In early March poker author Gary Carson passed away. I didn’t know him personally, but his impact on my thinking about how I approached the game of poker was profound. I’m very sad to learn that he’ll never write another brilliant poker book. To adequately explain to a non-poker player what Gary Carson did, I have to explain a little bit about poker and how I became a student of the game. I don’t think my experience was unusual.
Over the past 10 years, if you became fascinated by poker there was a wealth of material available to you. Many people start out by buying poker books, and they immediately start learning the probability foundations of the game: how to compute the odds of making the best hand, how to tell whether or not you should raise, and if such actions are profitable given your odds of winning the hand, etc.
And then, a lot of people get stuck. Why? They get stuck because when you play poker, you typically play it against other humans, and humans are often irrational. They have moods, and those moods manifest at a poker table where they have their money or ego (or both) committed to a game in which there’s frequently only one winner, and the other person gets to lose in close physical proxiity to a number of other people.
Sometimes the mood of the table turns distinctly irrational, and sometimes it’s permanent with a set of people or even a particular card room. When one person does it at a table, the rest of the table looks hungrily at his or her money. But when it becomes the way a number of players play, it’s downright disturbing to a math-oriented poker student. Poker writers tend to shy away from giving advice in these situations because it’s no longer rational behavior. I remember poker author Lee Jones suggesting you just “hunker down and play your best cards.”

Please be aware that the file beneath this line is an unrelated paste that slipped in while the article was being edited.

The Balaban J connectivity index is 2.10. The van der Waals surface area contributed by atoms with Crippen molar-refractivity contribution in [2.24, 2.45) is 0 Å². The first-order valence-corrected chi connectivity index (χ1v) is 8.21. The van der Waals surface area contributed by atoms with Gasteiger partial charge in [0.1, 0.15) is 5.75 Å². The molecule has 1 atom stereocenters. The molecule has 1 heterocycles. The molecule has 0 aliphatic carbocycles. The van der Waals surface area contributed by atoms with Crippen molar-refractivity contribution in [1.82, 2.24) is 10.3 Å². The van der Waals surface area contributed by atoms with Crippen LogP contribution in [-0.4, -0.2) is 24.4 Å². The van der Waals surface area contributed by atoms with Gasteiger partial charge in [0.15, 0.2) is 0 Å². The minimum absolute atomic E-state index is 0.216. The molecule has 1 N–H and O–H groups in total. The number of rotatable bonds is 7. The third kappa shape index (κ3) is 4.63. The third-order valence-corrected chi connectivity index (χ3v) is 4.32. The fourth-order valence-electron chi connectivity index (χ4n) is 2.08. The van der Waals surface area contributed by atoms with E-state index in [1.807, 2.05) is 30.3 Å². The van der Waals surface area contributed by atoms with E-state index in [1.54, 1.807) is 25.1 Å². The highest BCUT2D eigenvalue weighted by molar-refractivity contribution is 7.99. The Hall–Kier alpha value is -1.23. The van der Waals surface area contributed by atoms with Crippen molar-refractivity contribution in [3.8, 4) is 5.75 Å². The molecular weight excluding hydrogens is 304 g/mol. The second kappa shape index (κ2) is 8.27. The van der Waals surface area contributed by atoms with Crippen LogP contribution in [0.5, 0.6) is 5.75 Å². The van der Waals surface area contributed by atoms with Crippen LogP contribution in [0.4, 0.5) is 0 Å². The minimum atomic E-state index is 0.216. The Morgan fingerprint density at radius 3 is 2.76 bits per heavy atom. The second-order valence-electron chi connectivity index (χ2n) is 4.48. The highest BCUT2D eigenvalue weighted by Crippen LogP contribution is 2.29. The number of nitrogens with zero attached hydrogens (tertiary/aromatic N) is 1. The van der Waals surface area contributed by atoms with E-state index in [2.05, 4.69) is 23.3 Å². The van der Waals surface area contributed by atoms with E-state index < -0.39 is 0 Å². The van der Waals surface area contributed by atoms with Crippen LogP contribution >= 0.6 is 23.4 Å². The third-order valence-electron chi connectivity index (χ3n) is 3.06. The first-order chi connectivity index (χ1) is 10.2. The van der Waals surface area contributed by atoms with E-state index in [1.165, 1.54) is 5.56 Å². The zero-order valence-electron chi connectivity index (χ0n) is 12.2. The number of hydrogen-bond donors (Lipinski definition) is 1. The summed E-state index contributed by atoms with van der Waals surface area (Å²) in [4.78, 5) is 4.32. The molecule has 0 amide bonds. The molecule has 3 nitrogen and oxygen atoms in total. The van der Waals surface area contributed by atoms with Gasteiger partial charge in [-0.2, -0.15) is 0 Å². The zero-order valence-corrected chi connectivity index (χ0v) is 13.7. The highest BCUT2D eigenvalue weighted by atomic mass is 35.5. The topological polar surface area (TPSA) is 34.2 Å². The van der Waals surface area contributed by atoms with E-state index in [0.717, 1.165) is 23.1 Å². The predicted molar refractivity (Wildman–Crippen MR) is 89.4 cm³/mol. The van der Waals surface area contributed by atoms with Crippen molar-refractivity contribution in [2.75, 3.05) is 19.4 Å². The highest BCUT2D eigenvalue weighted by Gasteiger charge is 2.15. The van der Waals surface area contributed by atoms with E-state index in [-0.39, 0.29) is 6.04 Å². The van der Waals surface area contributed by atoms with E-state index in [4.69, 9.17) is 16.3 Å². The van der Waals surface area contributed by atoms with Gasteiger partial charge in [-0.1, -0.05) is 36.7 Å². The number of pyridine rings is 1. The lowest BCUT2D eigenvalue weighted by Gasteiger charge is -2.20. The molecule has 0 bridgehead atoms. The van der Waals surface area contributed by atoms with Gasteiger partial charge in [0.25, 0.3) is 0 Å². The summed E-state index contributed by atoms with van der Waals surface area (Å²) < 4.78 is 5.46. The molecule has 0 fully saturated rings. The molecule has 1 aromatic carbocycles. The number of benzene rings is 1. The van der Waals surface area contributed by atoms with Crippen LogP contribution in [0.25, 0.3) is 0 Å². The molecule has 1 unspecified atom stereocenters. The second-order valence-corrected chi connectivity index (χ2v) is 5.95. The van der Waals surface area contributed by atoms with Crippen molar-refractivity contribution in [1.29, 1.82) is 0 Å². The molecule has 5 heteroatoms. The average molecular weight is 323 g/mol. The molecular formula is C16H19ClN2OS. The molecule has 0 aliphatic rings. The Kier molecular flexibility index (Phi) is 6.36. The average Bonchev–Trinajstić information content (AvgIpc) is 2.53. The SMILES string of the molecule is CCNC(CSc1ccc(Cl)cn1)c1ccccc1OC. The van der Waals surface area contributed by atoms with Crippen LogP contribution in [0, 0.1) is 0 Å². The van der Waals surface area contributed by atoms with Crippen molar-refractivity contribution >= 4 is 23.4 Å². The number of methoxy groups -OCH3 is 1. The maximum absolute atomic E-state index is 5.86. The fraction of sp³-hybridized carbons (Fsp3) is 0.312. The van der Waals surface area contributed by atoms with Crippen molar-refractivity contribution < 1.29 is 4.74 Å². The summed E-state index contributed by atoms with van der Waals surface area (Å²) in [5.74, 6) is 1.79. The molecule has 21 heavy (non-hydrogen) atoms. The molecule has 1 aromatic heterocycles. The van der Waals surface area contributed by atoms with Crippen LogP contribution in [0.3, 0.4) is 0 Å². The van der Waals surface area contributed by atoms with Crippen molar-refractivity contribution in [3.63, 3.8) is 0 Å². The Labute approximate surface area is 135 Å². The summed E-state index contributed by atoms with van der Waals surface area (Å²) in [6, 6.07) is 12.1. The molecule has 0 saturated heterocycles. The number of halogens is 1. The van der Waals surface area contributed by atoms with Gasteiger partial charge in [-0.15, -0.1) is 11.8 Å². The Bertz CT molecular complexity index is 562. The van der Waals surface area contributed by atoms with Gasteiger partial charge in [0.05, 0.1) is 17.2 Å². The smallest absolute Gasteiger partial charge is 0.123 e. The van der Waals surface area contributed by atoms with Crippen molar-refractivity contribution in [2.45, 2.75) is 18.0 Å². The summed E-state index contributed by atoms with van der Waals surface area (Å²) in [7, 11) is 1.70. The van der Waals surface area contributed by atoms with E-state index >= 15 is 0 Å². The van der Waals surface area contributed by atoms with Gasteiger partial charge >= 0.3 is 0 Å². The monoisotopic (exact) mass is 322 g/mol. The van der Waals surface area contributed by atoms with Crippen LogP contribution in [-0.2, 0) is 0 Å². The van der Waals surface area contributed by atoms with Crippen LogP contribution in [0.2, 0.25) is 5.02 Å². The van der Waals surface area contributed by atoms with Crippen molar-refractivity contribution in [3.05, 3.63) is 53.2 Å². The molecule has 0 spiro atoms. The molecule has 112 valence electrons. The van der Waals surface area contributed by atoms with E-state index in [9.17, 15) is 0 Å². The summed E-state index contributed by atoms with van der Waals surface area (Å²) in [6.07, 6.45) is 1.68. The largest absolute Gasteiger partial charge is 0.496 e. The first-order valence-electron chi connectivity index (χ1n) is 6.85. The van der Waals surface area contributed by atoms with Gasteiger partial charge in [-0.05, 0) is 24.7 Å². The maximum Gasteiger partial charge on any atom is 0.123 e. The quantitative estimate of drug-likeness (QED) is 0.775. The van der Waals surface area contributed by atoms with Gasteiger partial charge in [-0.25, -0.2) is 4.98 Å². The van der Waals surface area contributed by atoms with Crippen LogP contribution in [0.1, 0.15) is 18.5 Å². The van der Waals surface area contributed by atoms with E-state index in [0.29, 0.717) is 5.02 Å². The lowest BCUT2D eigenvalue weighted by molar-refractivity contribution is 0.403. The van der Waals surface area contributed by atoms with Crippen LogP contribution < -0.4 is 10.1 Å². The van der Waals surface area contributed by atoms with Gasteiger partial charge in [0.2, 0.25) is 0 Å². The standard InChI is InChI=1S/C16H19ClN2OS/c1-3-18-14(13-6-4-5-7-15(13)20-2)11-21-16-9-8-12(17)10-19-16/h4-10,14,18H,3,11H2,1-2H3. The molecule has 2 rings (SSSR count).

And this is where a lot of people get stuck. You can spot them, too. They have a good hand broken by someone playing trash and they stomp off. Or they stand up and walk away from the table muttering “I don’t know how to play against them.”
Carson did, though. He described these scenarios as some of the juiciest situations, and devised a coherent way of explaining how to navigate your way through these situations and how to probabilistically exploit them for maximum profit.
For myself, this was a revelation that allowed me to see the math redeemed as an explainer of irrational human behavior, and to really enjoy these situations when every other player at the table appeared to look lost. A table full of lunatics would start raising and re-raising everything. Other players would groan and reluctantly call feeling frustrated while I felt entirely comfortable. Carson’s insight into the game was unique (at least to me) and not what I found in another entire shelf of poker books.
The world is emptier for his absence.
His family has not designated a charity for memorial gifts, but suggests you give to one of your own choosing.